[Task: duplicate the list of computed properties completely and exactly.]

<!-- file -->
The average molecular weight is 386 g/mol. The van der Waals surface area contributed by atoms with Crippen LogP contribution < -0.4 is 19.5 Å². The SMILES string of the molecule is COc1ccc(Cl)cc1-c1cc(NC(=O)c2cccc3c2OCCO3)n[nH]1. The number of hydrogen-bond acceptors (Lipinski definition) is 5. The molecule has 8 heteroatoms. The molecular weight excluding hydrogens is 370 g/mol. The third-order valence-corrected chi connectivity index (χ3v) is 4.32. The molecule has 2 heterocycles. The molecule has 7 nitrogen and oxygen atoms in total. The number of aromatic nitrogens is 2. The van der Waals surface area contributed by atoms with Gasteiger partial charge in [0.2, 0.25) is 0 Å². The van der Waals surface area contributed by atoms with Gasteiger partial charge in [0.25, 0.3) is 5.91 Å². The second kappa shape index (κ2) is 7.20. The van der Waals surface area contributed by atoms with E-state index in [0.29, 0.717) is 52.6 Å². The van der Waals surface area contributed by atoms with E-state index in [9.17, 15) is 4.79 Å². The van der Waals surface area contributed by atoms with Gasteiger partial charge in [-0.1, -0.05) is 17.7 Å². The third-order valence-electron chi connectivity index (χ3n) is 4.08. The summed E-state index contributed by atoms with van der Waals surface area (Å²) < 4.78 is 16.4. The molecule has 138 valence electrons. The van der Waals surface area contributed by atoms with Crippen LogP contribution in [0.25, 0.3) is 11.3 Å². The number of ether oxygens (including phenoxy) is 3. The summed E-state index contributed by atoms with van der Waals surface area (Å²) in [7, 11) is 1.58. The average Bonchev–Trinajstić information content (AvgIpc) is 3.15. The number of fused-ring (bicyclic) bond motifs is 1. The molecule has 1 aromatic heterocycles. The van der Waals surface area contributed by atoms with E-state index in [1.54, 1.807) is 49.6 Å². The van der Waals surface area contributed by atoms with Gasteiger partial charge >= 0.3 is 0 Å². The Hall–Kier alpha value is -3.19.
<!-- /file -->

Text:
The average molecular weight is 386 g/mol. The van der Waals surface area contributed by atoms with Crippen LogP contribution < -0.4 is 19.5 Å². The SMILES string of the molecule is COc1ccc(Cl)cc1-c1cc(NC(=O)c2cccc3c2OCCO3)n[nH]1. The number of hydrogen-bond acceptors (Lipinski definition) is 5. The molecule has 8 heteroatoms. The molecular weight excluding hydrogens is 370 g/mol. The third-order valence-corrected chi connectivity index (χ3v) is 4.32. The molecule has 2 heterocycles. The molecule has 7 nitrogen and oxygen atoms in total. The number of aromatic nitrogens is 2. The van der Waals surface area contributed by atoms with Gasteiger partial charge in [0.2, 0.25) is 0 Å². The van der Waals surface area contributed by atoms with Gasteiger partial charge in [0.25, 0.3) is 5.91 Å². The second kappa shape index (κ2) is 7.20. The van der Waals surface area contributed by atoms with E-state index in [0.29, 0.717) is 52.6 Å². The van der Waals surface area contributed by atoms with E-state index in [9.17, 15) is 4.79 Å². The van der Waals surface area contributed by atoms with Gasteiger partial charge in [-0.1, -0.05) is 17.7 Å². The third-order valence-electron chi connectivity index (χ3n) is 4.08. The summed E-state index contributed by atoms with van der Waals surface area (Å²) < 4.78 is 16.4. The molecule has 138 valence electrons. The van der Waals surface area contributed by atoms with Crippen LogP contribution in [0.25, 0.3) is 11.3 Å². The number of ether oxygens (including phenoxy) is 3. The summed E-state index contributed by atoms with van der Waals surface area (Å²) in [7, 11) is 1.58. The average Bonchev–Trinajstić information content (AvgIpc) is 3.15. The number of fused-ring (bicyclic) bond motifs is 1. The molecule has 1 aromatic heterocycles. The van der Waals surface area contributed by atoms with E-state index in [1.54, 1.807) is 49.6 Å². The van der Waals surface area contributed by atoms with Gasteiger partial charge >= 0.3 is 0 Å². The Hall–Kier alpha value is -3.19.